Your experiences are yours alone. Many may be shared, but what is impactful to you is unique based on prior life events, outlook, neurological wiring, etc. From the communication of shared experience what emerges is the understanding of how much is actually occurring at any given moment in time. It aids us also with gaining new perspective. How those different experiences are reflected upon and shared with one another matters.
My longest ride, which I’d done twice (Memorial Day 2011, 2012) was the longest stretch of consistent riding for me in a one day period at 500 miles from Washington D.C. to Boston. Eight hours of highway, stopping every 100 miles for gas and motor oil (otherwise known as espresso). Second time around was a lot easier. I have yet to come across a person who balks at 500 miles of straight ridin’ though I’m sure they’re out there. That said, my buddy and I had talked and contemplated more than a few times about the 1,000 mile ride in 24 hours. The thought was, apparently, you just ride for an extended period of time and get an Iron Butt pin. It’s supposed to be wild (Anchorman reference). And as far as the biker community is concerned, completing a journey as such makes you legit. But, I’ll save the title Bad Mother F*cker here for the people who complete the Hoka Hey. To step forward for a second, it’s very interesting – the difference between your perception of an unexperienced event versus the retrospection of that even experienced.
After having heard about the cross-country ride my buddy had taken and the multiple 500+ mile days including one at 750 the idea of putting a grand on the ole hog didn’t seem so out there. That said, it wasn’t me who’d done that riding, but living vicariously through him did the trick to make me more open to this challenge.
We stared this ride in the face well aware shit was going to go down. Why? Well, because 1) we were going to be on two wheels 2) it’s 1,000 miles in under a day! 3) different states with unfamiliar territory, attitudes, weather. The crucial piece that held this ride together was that we were doing it. One way or another. Had we not been able to make it on the way down to the Smoky Mountains due to an unknown force we’d have done it on the way back up north.
I packed like I was moving abroad for a month, he packed as if he was stepping out for lunch. What’s best is likely somewhere in the middle. I figure, better to be prepared. For what you ask? Unsure, and I had clean clothes when I got back. Read between the lines. Memorable notes were the hail storm, wearing rain gear for what seemed to be at least 750 miles and it raining sporadically for a lot of it, drinking copious amounts of coffee, jerky and chocolate caffeine laced marshmallows. A very healthy 20 hours.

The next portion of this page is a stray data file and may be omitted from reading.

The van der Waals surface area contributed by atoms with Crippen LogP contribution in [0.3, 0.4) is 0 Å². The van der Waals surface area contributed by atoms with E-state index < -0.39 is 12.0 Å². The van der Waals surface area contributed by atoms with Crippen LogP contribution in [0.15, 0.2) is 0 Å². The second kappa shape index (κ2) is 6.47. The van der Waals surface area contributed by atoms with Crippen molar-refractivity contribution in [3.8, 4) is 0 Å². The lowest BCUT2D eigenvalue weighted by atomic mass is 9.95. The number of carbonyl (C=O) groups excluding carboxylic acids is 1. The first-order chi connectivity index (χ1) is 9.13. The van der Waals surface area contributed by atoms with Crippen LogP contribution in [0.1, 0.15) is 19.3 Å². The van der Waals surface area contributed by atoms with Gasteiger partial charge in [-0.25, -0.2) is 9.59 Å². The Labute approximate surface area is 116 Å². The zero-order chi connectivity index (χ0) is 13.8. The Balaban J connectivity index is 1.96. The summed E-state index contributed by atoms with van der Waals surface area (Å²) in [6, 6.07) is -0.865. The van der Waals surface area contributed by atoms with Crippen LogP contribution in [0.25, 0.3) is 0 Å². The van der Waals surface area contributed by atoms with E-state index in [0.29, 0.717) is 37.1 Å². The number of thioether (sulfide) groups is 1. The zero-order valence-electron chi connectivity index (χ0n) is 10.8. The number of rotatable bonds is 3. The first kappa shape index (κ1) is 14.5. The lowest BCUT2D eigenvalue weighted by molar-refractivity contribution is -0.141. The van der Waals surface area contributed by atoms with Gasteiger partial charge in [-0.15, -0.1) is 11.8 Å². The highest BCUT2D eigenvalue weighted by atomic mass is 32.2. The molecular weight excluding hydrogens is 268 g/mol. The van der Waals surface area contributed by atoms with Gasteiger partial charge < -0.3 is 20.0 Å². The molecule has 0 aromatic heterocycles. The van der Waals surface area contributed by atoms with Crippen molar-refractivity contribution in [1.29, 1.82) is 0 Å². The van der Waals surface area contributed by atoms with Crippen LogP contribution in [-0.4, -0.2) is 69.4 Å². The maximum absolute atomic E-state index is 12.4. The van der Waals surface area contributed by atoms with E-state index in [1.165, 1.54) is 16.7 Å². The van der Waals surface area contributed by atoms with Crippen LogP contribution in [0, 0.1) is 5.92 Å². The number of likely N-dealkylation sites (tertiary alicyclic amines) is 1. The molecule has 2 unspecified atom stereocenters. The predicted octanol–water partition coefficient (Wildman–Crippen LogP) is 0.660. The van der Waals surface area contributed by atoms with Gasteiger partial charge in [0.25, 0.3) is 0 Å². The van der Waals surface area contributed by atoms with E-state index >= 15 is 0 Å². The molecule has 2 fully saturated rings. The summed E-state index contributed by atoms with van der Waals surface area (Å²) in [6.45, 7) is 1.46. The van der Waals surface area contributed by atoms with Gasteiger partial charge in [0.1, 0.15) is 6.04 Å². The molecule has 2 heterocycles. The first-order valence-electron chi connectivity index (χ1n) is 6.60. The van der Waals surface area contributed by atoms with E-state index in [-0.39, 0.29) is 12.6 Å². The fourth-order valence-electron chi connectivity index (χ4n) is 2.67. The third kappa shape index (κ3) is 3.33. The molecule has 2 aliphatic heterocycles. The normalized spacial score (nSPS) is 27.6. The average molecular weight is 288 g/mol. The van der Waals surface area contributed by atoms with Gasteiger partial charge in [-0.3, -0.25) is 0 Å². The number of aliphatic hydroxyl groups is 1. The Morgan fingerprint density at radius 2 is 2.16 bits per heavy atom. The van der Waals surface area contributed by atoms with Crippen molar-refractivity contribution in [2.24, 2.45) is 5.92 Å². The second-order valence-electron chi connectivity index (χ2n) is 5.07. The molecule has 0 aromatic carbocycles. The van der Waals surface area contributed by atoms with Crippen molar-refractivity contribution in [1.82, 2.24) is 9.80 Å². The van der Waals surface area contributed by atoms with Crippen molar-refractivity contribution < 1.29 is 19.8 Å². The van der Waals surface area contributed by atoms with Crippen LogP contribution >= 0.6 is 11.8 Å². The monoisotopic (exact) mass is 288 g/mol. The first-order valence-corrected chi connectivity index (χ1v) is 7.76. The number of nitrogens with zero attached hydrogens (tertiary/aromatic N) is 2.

To the hail storm, because – it was a hail storm on a motorcycle! One moment I’m taking a photo of my friend in front of me with this completely ominous anvil shaped storm cloud to what seemed to be relatively close, but still miles away and the next I’m whipping my phone into my shirt under my rain gear without time to properly stow it as the rain had hit us so quickly. It came in six distinct phases: wall of rain, pouring rain, sheets of sideways pouring rain, cold sheets of sideways pouring rain, freezing sheets of sideways pouring rain and hail, golf ball sized hail at 70 mph. It got so bad literally I could see nothing. My riding glasses which were tucked in tightly in between my helmet were getting torn off my face – actually unfathomable as at this point I’m going only 30 mph. I’ve slowed down rather quickly at this point and am just hoping the cars and semis behind me had done the same. I had zero time to check. Friend skids, almost crashes. I was 99% sure he’d crash – somehow he did not. We come to a stop, slam the kickstands out, we’re running around like ants trying to make sense of it all the while yelling to one another over the storm and tending to our bikes which are getting just hammered with hail. The wind picks up so much so that the bikes start waving from one side to another. Unsure on what action is best here, either sit on the bikes or make our way into one of the trucks for safety we decide to grab our bikes. Probably not the best move, but that was what we decided to do at the time and were ready to be held accountable. Road is now a river and something appears to be coming from over the tree line from the right of the highway. The leaves and branches are getting ripped apart and spit our way and then…it subsides. Winds down like like you’re downshifting to a complete stop. Elated we were not hurt and full of adrenaline we stand there bewildered with the other travelers. Moments later life returns to normal, but we need to get off the highway, check the bikes and recount the event. So we did and believe it or not, decided to make a move to outrun the next storm – which was a success only to hit several other rain storms.
Sitting down at that iHop in Knoxville, TN some 20 hrs and 1,050 miles later while the country was fast asleep was truly both a gratifying and relieving experience. I’ll mention a second time, the difference between your perception of an unexperienced event versus the retrospection of that even experienced is eye opening. This is what real accomplishment fees like. Exhaustion, relief, elation and newfound wisdom.